Organic. It's a word you can find just about anywhere today, whether it's at the supermarket, at the garden store or even at your local pet shop. Organic agriculture has become a phenomenon in the past two decades. Since the 1990's, the organic food market has seen enormous growth, every year. So what is it and why is it becoming popular?
The common, loose definition of organic agriculture is the use of methods and materials that aren't harmful for the environment. As one organic manufacturer puts it, "It is a commitment to agricultural practices that strive for a balance with nature."
It all sounds very good, and it's not a big surprise that it has caught on with consumers. But the above definition is broad and vague. What does "balance with nature" mean? How do we determine how harmful a particular method or material is? It's not all so straightforward, so let's examine it more closely.
Because agriculture deals with a whole array of practices and processes, from planting all the way to harvesting, it's not so simple to determine what's "harmful" and what's not. For instance, many different types of pesticides and insecticides are used on farms. Some are much more harmful than others. Some are fairly safe, but have other disadvantages such as cost or effectiveness. Where do you draw the line?
Advocates of organic food often argue that all pesticides, insecticides, and (in the case of livestock) antibiotics and growth hormones should be completely avoided. They are not natural and may damage the environment, as well as potentially harm our health. Fertilizers should only be natural, they claim, and genetically modified crops are unacceptable. The result is that the plants are grown with much less interference.
The word "organic" has a long history. It started out as a label for "organic material", which means any material coming from an organism. It later became important in chemistry: "organic chemistry" is a large branch of chemistry which deals with carbon-based compounds. Only in recent years has it been applied to agriculture.
"Organic" is thus already used in other fields. Is it a proper label for what it means? In other languages, other words are used. In French, the term used is the equivalent of "biological". In Swedish and Polish, among others, the word is "ecological".
It becomes clear that the word is, after all, just a label. But taking into consideration what we mean when we use it, the word "ecological" is perhaps the closest to the definition. Organic farming is, after all, an attempt to apply principles of ecology to agriculture.
There are much greater costs and more work involved in organic crops. Is it worth it?
Some experts say, definitely yes. Studies have shown that organic vegetables contain much less chemicals such as those in pesticides. An analysis of blood tests of children was done before and after they switched to an organic diet. The results indicate that the levels of organophosphorus pesticide chemicals in their blood greatly decreased after they started eating only organic foods. While some say that the levels of pesticides in regular crops are far below harmful levels, others caution that even in small amounts, these chemicals could have long-term harmful effects.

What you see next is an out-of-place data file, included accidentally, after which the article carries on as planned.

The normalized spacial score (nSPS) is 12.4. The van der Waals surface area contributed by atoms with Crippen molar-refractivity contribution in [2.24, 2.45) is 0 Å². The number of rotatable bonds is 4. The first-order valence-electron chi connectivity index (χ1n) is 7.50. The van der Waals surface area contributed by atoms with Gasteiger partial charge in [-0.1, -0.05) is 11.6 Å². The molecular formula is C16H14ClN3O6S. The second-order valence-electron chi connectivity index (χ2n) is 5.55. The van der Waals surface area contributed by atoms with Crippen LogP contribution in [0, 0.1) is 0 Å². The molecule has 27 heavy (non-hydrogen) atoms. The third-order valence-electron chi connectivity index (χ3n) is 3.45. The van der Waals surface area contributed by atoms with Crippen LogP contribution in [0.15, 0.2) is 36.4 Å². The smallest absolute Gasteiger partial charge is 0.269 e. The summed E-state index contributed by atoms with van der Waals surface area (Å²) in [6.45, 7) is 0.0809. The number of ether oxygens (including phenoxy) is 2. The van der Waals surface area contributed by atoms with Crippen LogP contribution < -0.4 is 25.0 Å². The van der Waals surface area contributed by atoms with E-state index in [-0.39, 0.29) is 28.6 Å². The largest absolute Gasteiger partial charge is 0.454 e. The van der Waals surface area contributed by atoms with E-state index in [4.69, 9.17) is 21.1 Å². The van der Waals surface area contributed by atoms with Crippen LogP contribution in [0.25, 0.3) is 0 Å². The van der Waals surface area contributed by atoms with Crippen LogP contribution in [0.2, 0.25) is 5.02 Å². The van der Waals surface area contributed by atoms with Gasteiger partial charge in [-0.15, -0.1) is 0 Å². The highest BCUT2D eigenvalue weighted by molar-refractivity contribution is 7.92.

Other studies suggest that organic fruits and vegetables contain more healthy nutrients, such as antioxidants. Other sources claim that fruits grown organically are firmer and sweeter. It's not clear how much truth there is to this, but one thing is probable: for most people, the fact that they are eating something naturally grown, without artificial chemicals involved, is satisfaction enough to make their food seem tastier.
One major downside of organic farming is smaller yields. For the same amount of land, 20% less food is produced by organic farms. This makes organic farming an unlikely possibility where farm land is already scarce. This, in part, is why organic foods are, and will continue to be, more expensive. In areas where hunger is a problem, organic farming does not offer a solution.
It's important to remember that organic foods can still get contaminated by pesticides in markets or in transport, or on the farms themselves. Pesticide residue are found on 25% of organic foods. This is a great improvement over the 77% of conventional foods, but it is far from perfect.
Organic farming practices have progressed very much in the last decades, and the phenomenon has grown immensely. In the face of the increasing use of artificial products, and new techniques like genetic modification, organic agriculture is a refreshing return to a more natural way of living. Will science end up solving the problems faced by our environment? It remains to be seen, but until then, we can each do our part and contribute to make the world greener and our health better.
What's are your thoughts? Contribute in our discussion forum. We'd love to hear from you. Also, stay tuned for the third installment of our article series, on the topic of genetically modified foods. It's an important subject to understand, with many repercussions, and we'll be looking at what the truths and myths are surrounding it.